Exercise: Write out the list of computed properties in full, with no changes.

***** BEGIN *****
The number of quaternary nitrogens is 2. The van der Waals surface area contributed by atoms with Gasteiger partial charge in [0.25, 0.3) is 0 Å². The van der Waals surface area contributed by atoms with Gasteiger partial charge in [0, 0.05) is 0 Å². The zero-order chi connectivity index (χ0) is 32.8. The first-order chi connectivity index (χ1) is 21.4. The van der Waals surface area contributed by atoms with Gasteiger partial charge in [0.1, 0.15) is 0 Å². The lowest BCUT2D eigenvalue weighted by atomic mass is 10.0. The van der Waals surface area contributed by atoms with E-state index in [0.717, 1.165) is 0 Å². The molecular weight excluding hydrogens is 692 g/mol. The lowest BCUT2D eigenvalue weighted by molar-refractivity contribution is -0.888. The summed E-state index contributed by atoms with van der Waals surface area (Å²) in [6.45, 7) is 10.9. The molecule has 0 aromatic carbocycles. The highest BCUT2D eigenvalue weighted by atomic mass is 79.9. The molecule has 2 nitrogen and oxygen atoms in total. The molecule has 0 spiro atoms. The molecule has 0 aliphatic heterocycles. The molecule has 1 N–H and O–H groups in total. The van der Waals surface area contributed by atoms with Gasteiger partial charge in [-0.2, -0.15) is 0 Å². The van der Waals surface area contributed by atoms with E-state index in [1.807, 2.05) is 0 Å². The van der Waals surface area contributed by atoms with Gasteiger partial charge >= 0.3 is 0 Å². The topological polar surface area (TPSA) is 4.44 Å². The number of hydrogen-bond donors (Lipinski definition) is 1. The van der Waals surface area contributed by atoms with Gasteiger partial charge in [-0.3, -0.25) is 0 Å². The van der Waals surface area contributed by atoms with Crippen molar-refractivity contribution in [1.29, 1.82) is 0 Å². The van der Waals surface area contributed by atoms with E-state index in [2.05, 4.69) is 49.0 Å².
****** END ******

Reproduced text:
The number of quaternary nitrogens is 2. The van der Waals surface area contributed by atoms with Gasteiger partial charge in [0.25, 0.3) is 0 Å². The van der Waals surface area contributed by atoms with Gasteiger partial charge in [0, 0.05) is 0 Å². The zero-order chi connectivity index (χ0) is 32.8. The first-order chi connectivity index (χ1) is 21.4. The van der Waals surface area contributed by atoms with Gasteiger partial charge in [0.1, 0.15) is 0 Å². The lowest BCUT2D eigenvalue weighted by atomic mass is 10.0. The van der Waals surface area contributed by atoms with E-state index in [0.717, 1.165) is 0 Å². The molecular weight excluding hydrogens is 692 g/mol. The lowest BCUT2D eigenvalue weighted by molar-refractivity contribution is -0.888. The summed E-state index contributed by atoms with van der Waals surface area (Å²) in [6.45, 7) is 10.9. The molecule has 0 aromatic carbocycles. The highest BCUT2D eigenvalue weighted by atomic mass is 79.9. The molecule has 2 nitrogen and oxygen atoms in total. The molecule has 0 spiro atoms. The molecule has 0 aliphatic heterocycles. The molecule has 1 N–H and O–H groups in total. The van der Waals surface area contributed by atoms with Gasteiger partial charge in [-0.2, -0.15) is 0 Å². The van der Waals surface area contributed by atoms with E-state index in [1.807, 2.05) is 0 Å². The van der Waals surface area contributed by atoms with Gasteiger partial charge >= 0.3 is 0 Å². The topological polar surface area (TPSA) is 4.44 Å². The number of hydrogen-bond donors (Lipinski definition) is 1. The van der Waals surface area contributed by atoms with Gasteiger partial charge in [-0.3, -0.25) is 0 Å². The van der Waals surface area contributed by atoms with Crippen molar-refractivity contribution in [1.29, 1.82) is 0 Å². The van der Waals surface area contributed by atoms with E-state index in [2.05, 4.69) is 49.0 Å².